The orthopedic company known for its customized knee implants now plans to sell a standard off-the-shelf knee in parallel to its higher-cost customized knee implants.
Ryan Zimmerman, a medtech analyst at BTIG, says the benefits will be a lower average selling price and faster lead times, but he worries it could diminish the value of the customized knee implants.
"This may open a few doors in [ambulatory surgery centers], but we worry it will also poke holes in the case for knee customization, which has been foundational for [Conformis] since inception," Zimmerman said in an investment report. "All told, it will take considerable resources and time to build this strategy."
Conformis has taken a hard hit during the pandemic. In March the company had to furlough 80 employees (about one-third of its workforce) due to a sharp decline in elective procedures. In April, the company received a $4.7 million loan through the Paycheck Protection Program, and was able to bring most of its furloughed staff back to work.
Conformis CEO Mark Augusti said the second quarter was also impacted by the pandemic, but the company has seen a "fairly quick" resumption of scheduled orthopedic procedures, going from April when the company was down 94%, to being down 39% in May, and then down just 9% in June.
"Conformis does not have any revision, oncology, or trauma orthopedic products that are considered essential surgery," Augusti said during the company's second-quarter earnings call, according to Seeking Alpha transcripts. "Therefore, we are heavily weighted towards pure primary elective total joint replacement."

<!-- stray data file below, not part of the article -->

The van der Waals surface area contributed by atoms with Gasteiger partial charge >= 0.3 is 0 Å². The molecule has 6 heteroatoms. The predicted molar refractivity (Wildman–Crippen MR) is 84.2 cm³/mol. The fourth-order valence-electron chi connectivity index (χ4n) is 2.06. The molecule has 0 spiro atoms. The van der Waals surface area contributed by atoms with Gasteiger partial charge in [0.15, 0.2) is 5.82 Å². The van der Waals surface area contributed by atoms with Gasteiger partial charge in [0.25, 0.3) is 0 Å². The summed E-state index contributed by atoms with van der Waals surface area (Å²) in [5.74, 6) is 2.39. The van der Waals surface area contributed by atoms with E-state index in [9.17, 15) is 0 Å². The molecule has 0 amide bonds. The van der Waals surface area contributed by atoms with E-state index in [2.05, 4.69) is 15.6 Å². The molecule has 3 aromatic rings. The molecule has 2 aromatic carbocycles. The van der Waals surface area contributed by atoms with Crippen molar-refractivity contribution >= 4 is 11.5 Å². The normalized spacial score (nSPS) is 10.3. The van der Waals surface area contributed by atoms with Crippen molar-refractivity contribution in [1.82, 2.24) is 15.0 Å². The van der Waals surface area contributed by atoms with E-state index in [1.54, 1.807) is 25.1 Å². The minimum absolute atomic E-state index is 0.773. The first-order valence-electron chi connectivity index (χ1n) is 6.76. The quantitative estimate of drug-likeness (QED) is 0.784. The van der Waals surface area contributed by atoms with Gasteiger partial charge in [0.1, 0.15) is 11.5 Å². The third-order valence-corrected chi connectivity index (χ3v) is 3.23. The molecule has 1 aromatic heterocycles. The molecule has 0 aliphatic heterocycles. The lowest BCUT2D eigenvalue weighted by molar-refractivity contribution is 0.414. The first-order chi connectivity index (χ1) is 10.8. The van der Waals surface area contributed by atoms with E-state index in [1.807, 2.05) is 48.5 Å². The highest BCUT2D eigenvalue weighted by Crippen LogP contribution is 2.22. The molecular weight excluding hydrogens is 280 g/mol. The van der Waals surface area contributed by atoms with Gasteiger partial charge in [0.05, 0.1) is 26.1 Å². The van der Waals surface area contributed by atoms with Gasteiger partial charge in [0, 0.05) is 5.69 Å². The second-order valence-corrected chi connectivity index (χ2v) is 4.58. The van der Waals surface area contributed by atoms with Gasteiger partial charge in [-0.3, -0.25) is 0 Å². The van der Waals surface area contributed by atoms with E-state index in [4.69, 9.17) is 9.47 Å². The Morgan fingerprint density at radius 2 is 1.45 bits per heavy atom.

Conformis' new knee offering will allow the company to deliver a "complete and efficient knee replacement package" profitably at a lower selling price than the company's fully personalized knee implants, Augusti said.
"We will also expect to be able to provide this product in three weeks versus the five to six weeks it currently takes for personalizing," Augusti said.
The CEO said he believes the pandemic will only serve to accelerate the market's shift to ambulatory surgery centers.
"In order to capitalize on this trend, Conformis is developing a new knee system that will be based on the experience and data we’ve collected as a result of designing more than a 100,000 personalized knee replacements," Augusti said. "From this and conjunction with researchers and utilizing advanced software techniques we are developing a set of standard knees that we believe will provide better coverage and perform better than any existing standard knee on the market today."
He also noted that because the system will have a defined number of standard sizes of knee implants, Conformis will be able to manufacture the knee system more quickly and efficiently than it manufactures fully personalized knee implants. The company also will be able to provide a full range of polyethylene inserts which will give surgeons more interruptive flexibility to handle soft tissue balancing as typically needed when implementing standard-size knee implants, Augusti said.
"The range of sizes of inserts we expect to provide will be comparable to existing systems and what is deemed customary and medically necessary in the industry," he said. "We expect this new knee system will be available in the second half of 2021."